• Character
  • Causation
  • Conflict

The character is the person (or animal, or in some cases, object) that faces the plot’s obstacles. It’s who the story is about, and this can be one character or many. In a story plot, causation is the flow the plot points follow—the cause-and-effect relationship the events have to each other. The conflict is the challenge the character faces. It can be as dramatic as having to save the world from a monster or as mundane as getting to class on time. 

Story plot examples

Plots about a character venturing into an unknown place, then returning as a changed person, are known as voyage and return plots. Stories with this kind of plot include Alice’s Adventures in Wonderland and Ramayana.

A comedy plot isn’t necessarily a funny story. In plot terms, comedy refers to a plot where the protagonist triumphs over their challenge after facing complicated circumstances and a single clarifying event. A Midsummer Night’s Dream is a comedy plot. 

Overcoming the monster plots are about literally what the name says: characters overcoming a monster of some sort. Beowulf and Jaws are two examples of overcoming the monster plots.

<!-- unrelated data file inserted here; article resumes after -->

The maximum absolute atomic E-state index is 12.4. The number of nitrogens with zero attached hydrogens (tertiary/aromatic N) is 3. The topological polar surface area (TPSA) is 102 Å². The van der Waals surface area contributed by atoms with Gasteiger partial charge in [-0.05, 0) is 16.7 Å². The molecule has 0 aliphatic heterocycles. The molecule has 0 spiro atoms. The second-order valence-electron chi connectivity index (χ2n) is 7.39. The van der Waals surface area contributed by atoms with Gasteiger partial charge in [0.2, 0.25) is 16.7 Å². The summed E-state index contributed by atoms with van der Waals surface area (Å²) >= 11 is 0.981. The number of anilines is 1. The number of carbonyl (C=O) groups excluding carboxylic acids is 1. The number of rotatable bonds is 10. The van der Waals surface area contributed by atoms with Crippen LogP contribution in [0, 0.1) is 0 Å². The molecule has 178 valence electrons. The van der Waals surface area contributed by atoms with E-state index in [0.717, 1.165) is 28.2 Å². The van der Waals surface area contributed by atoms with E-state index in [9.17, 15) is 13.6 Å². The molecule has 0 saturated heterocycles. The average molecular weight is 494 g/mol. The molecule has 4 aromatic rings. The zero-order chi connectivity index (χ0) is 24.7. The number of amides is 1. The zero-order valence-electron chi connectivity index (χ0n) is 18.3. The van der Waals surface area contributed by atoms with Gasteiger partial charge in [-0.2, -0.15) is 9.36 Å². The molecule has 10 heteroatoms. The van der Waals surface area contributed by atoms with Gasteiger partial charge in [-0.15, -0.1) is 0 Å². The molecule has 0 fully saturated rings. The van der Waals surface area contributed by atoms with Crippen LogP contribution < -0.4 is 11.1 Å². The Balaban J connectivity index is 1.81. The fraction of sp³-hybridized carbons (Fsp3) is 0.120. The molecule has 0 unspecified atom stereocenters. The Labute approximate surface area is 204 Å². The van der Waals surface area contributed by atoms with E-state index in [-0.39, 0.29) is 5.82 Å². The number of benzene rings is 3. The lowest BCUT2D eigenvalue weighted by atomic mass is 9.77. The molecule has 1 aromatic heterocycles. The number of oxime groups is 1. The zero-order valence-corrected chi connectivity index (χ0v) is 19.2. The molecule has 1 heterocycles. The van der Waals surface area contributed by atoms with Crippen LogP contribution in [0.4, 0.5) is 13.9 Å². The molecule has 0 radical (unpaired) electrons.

Plot FAQs

What is a story plot?

A story plot is the series of events through which a story’s character faces obstacles, culminating in the story’s conclusion. 

How does a plot work?

A story plot moves the story’s action along by providing scenarios and obstacles for the characters to face. 

Are there different types of plots?

Yes. There are seven “standard” plot structures. Each represents a common trajectory that plots follow.

How are plots structured?

Every story plot, regardless of which type it fits, has a beginning, a middle, and an end. Each plot has a climax, which is where the story’s tension peaks, and the climax itself has a buildup and a resolution.

Your writing, at its best.
Works on all your favorite websites
iPhone and iPad KeyboardAndroid KeyboardChrome BrowserSafari BrowserFirefox BrowserEdge BrowserWindows OSMicrosoft Office
Related Articles
Writing, grammar, and communication tips for your inbox.